An earthy, existential coming-of-age gem.

AT THE EDGE OF THE UNIVERSE

If your boyfriend is erased from history, is it because the universe is shrinking, or have you totally lost your mind?

During senior year in high school, college applications and prom dates are the stresses du jour. But Oswald “Ozzie” Pinkerton’s also include trying to convince anyone (family, friends, an alphabetical string of therapists) that his boyfriend, Tommy, ever existed. They theorize that Ozzie is obsessive and slightly touched; he theorizes that the universe is shrinking and that Tommy was a casualty of restricting astral girth. As Ozzie tracks the solar system’s diminishing waist size, his still-existing world unravels and conversely weaves new chapters. One of these chapters is Calvin, a once-golden, now-reclusive student. When the two are paired for a physics project, Ozzie weighs his loyalty to absent Tommy against his growing attraction to present Calvin. A varied cast of characters populates the pages: there’s a genderqueer girl who prefers masculine pronouns, a black boyfriend, an Asian/Jewish (by way of adoption) best friend, and a bevy of melting-pot surnames. Ozzie is a white male, and he is respectfully called out on underestimating the privilege he enjoys for being just that. Though Ozzie primarily narrates in the past tense (with sex, drugs, and rock ’n’ roll drifting through the background), intermittent flashbacks in the present tense unveil the tender, intimate history of Ozzie’s relationship with Tommy.

An earthy, existential coming-of-age gem. (Fantasy. 14 & up)

Pub Date: Feb. 7, 2017

ISBN: 978-1-4814-4966-3

Page Count: 496

Publisher: Simon Pulse/Simon & Schuster

Review Posted Online: Oct. 26, 2016

Kirkus Reviews Issue: Nov. 15, 2016

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This grittily provocative debut explores the horrors of self-harm and the healing power of artistic expression.

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GIRL IN PIECES

After surviving a suicide attempt, a fragile teen isn't sure she can endure without cutting herself.

Seventeen-year-old Charlie Davis, a white girl living on the margins, thinks she has little reason to live: her father drowned himself; her bereft and abusive mother kicked her out; her best friend, Ellis, is nearly brain dead after cutting too deeply; and she's gone through unspeakable experiences living on the street. After spending time in treatment with other young women like her—who cut, burn, poke, and otherwise hurt themselves—Charlie is released and takes a bus from the Twin Cities to Tucson to be closer to Mikey, a boy she "like-likes" but who had pined for Ellis instead. But things don't go as planned in the Arizona desert, because sweet Mikey just wants to be friends. Feeling rejected, Charlie, an artist, is drawn into a destructive new relationship with her sexy older co-worker, a "semifamous" local musician who's obviously a junkie alcoholic. Through intense, diarylike chapters chronicling Charlie's journey, the author captures the brutal and heartbreaking way "girls who write their pain on their bodies" scar and mar themselves, either succumbing or surviving. Like most issue books, this is not an easy read, but it's poignant and transcendent as Charlie breaks more and more before piecing herself back together.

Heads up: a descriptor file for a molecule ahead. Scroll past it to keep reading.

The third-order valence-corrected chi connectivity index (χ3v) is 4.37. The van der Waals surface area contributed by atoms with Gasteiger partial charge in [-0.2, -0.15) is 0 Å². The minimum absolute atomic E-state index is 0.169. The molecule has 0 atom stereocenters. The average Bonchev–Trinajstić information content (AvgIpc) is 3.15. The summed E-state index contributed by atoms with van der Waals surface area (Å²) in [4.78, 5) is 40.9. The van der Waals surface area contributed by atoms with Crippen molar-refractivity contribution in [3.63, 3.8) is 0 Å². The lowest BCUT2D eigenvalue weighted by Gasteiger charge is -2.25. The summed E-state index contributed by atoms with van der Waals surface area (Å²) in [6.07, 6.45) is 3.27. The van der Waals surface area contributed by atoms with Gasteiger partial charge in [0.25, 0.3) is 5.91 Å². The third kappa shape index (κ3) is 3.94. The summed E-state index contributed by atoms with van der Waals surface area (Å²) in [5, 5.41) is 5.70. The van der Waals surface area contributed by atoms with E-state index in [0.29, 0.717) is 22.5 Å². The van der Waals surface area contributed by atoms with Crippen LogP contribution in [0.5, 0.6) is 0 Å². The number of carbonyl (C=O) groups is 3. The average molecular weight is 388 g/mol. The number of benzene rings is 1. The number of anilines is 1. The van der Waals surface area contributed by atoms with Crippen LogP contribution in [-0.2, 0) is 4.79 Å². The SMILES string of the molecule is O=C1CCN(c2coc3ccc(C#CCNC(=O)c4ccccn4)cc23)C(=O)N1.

This grittily provocative debut explores the horrors of self-harm and the healing power of artistic expression. (author’s note) (Fiction. 14 & up)

Pub Date: Aug. 30, 2016

ISBN: 978-1-101-93471-5

Page Count: 416

Publisher: Delacorte

Review Posted Online: May 4, 2016

Kirkus Reviews Issue: May 15, 2016

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Eden’s emotionally raw narration is compelling despite its solipsism. (Fiction. 14-18)

THE WAY I USED TO BE

In the three years following Eden’s brutal rape by her brother’s best friend, Kevin, she descends into anger, isolation, and promiscuity.

Eden’s silence about the assault is cemented by both Kevin’s confident assurance that if she tells anyone, “No one will ever believe you. You know that. No one. Not ever,” and a chillingly believable death threat. For the remainder of Eden’s freshman year, she withdraws from her family and becomes increasingly full of hatred for Kevin and the world she feels failed to protect her. But when a friend mentions that she’s “reinventing” herself, Eden embarks on a hopeful plan to do the same. She begins her sophomore year with new clothes and friendly smiles for her fellow students, which attract the romantic attentions of a kind senior athlete. But, bizarrely, Kevin’s younger sister goes on a smear campaign to label Eden a “totally slutty disgusting whore,” which sends Eden back toward self-destruction. Eden narrates in a tightly focused present tense how she withdraws again from nearly everyone and attempts to find comfort (or at least oblivion) through a series of nearly anonymous sexual encounters. This self-centeredness makes her relationships with other characters feel underdeveloped and even puzzling at times. Absent ethnic and cultural markers, Eden and her family and classmates are likely default white.

Eden’s emotionally raw narration is compelling despite its solipsism. (Fiction. 14-18)

Pub Date: March 22, 2016

ISBN: 978-1-4814-4935-9

Page Count: 384

Publisher: McElderry

Review Posted Online: Dec. 16, 2015

Kirkus Reviews Issue: Jan. 1, 2016

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